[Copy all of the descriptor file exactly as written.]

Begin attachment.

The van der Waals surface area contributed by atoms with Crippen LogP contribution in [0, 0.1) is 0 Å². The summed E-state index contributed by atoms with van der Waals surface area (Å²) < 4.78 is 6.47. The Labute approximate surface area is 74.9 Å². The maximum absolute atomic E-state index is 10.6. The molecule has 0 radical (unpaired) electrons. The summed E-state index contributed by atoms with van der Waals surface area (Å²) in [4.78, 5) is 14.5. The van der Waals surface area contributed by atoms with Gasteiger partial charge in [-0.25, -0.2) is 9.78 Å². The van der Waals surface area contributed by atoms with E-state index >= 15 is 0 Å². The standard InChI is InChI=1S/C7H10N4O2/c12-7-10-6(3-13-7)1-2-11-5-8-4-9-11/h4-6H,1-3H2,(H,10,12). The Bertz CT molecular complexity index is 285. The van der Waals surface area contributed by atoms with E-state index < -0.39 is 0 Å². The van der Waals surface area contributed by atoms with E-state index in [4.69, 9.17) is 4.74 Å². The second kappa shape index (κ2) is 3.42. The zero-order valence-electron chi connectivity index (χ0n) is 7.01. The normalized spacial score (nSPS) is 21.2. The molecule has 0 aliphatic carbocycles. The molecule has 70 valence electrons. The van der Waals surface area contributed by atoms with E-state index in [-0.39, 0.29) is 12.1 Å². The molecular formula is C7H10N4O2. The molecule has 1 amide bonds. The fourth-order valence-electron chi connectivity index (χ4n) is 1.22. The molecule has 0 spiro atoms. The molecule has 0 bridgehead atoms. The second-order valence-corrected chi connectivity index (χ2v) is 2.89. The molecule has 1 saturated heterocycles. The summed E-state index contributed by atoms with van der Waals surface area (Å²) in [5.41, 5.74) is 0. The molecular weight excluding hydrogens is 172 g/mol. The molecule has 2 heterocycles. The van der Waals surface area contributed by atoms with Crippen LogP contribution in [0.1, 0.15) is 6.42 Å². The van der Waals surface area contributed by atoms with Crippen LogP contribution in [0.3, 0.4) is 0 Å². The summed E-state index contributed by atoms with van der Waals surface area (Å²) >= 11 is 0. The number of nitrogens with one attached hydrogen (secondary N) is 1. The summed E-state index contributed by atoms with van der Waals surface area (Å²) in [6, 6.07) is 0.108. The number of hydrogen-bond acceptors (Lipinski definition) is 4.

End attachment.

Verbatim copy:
The van der Waals surface area contributed by atoms with Crippen LogP contribution in [0, 0.1) is 0 Å². The summed E-state index contributed by atoms with van der Waals surface area (Å²) < 4.78 is 6.47. The Labute approximate surface area is 74.9 Å². The maximum absolute atomic E-state index is 10.6. The molecule has 0 radical (unpaired) electrons. The summed E-state index contributed by atoms with van der Waals surface area (Å²) in [4.78, 5) is 14.5. The van der Waals surface area contributed by atoms with Gasteiger partial charge in [-0.25, -0.2) is 9.78 Å². The van der Waals surface area contributed by atoms with E-state index >= 15 is 0 Å². The standard InChI is InChI=1S/C7H10N4O2/c12-7-10-6(3-13-7)1-2-11-5-8-4-9-11/h4-6H,1-3H2,(H,10,12). The Bertz CT molecular complexity index is 285. The van der Waals surface area contributed by atoms with E-state index < -0.39 is 0 Å². The van der Waals surface area contributed by atoms with E-state index in [4.69, 9.17) is 4.74 Å². The second kappa shape index (κ2) is 3.42. The zero-order valence-electron chi connectivity index (χ0n) is 7.01. The normalized spacial score (nSPS) is 21.2. The molecule has 0 aliphatic carbocycles. The molecule has 70 valence electrons. The van der Waals surface area contributed by atoms with E-state index in [-0.39, 0.29) is 12.1 Å². The molecular formula is C7H10N4O2. The molecule has 1 amide bonds. The fourth-order valence-electron chi connectivity index (χ4n) is 1.22. The molecule has 0 spiro atoms. The molecule has 0 bridgehead atoms. The second-order valence-corrected chi connectivity index (χ2v) is 2.89. The molecule has 1 saturated heterocycles. The summed E-state index contributed by atoms with van der Waals surface area (Å²) in [5.41, 5.74) is 0. The molecular weight excluding hydrogens is 172 g/mol. The molecule has 2 heterocycles. The van der Waals surface area contributed by atoms with Crippen LogP contribution in [0.1, 0.15) is 6.42 Å². The van der Waals surface area contributed by atoms with Crippen LogP contribution in [0.3, 0.4) is 0 Å². The summed E-state index contributed by atoms with van der Waals surface area (Å²) >= 11 is 0. The number of nitrogens with one attached hydrogen (secondary N) is 1. The summed E-state index contributed by atoms with van der Waals surface area (Å²) in [6, 6.07) is 0.108. The number of hydrogen-bond acceptors (Lipinski definition) is 4.